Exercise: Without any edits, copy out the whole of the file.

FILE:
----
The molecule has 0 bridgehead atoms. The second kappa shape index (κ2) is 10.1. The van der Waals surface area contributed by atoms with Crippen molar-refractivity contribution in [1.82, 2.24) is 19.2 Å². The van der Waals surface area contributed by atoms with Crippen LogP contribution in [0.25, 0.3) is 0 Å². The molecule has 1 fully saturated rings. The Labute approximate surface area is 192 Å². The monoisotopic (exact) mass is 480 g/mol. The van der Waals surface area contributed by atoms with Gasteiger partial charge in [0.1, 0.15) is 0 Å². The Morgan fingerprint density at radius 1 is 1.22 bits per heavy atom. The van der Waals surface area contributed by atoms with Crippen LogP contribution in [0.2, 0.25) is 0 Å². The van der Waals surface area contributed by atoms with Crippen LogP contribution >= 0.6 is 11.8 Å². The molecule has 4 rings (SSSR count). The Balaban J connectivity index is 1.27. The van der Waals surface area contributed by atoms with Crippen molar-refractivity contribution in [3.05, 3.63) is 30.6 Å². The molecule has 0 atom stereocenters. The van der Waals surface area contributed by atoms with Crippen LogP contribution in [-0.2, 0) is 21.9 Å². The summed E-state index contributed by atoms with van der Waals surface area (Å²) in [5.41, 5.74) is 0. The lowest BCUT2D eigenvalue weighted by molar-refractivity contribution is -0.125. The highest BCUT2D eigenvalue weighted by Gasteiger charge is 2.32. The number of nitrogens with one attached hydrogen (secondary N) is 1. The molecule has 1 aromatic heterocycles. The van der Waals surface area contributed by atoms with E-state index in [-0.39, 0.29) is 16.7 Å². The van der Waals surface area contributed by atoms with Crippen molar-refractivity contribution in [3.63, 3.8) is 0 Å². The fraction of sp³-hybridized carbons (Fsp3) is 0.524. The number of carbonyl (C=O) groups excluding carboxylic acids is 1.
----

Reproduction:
The molecule has 0 bridgehead atoms. The second kappa shape index (κ2) is 10.1. The van der Waals surface area contributed by atoms with Crippen molar-refractivity contribution in [1.82, 2.24) is 19.2 Å². The van der Waals surface area contributed by atoms with Crippen LogP contribution in [0.25, 0.3) is 0 Å². The molecule has 1 fully saturated rings. The Labute approximate surface area is 192 Å². The monoisotopic (exact) mass is 480 g/mol. The van der Waals surface area contributed by atoms with Gasteiger partial charge in [0.1, 0.15) is 0 Å². The Morgan fingerprint density at radius 1 is 1.22 bits per heavy atom. The van der Waals surface area contributed by atoms with Crippen LogP contribution in [0.2, 0.25) is 0 Å². The van der Waals surface area contributed by atoms with Crippen LogP contribution >= 0.6 is 11.8 Å². The molecule has 4 rings (SSSR count). The Balaban J connectivity index is 1.27. The van der Waals surface area contributed by atoms with Crippen molar-refractivity contribution in [3.05, 3.63) is 30.6 Å². The molecule has 0 atom stereocenters. The van der Waals surface area contributed by atoms with Crippen LogP contribution in [-0.2, 0) is 21.9 Å². The summed E-state index contributed by atoms with van der Waals surface area (Å²) in [5.41, 5.74) is 0. The lowest BCUT2D eigenvalue weighted by molar-refractivity contribution is -0.125. The highest BCUT2D eigenvalue weighted by Gasteiger charge is 2.32. The number of nitrogens with one attached hydrogen (secondary N) is 1. The molecule has 1 aromatic heterocycles. The van der Waals surface area contributed by atoms with E-state index in [-0.39, 0.29) is 16.7 Å². The van der Waals surface area contributed by atoms with Crippen molar-refractivity contribution in [3.63, 3.8) is 0 Å². The fraction of sp³-hybridized carbons (Fsp3) is 0.524. The number of carbonyl (C=O) groups excluding carboxylic acids is 1.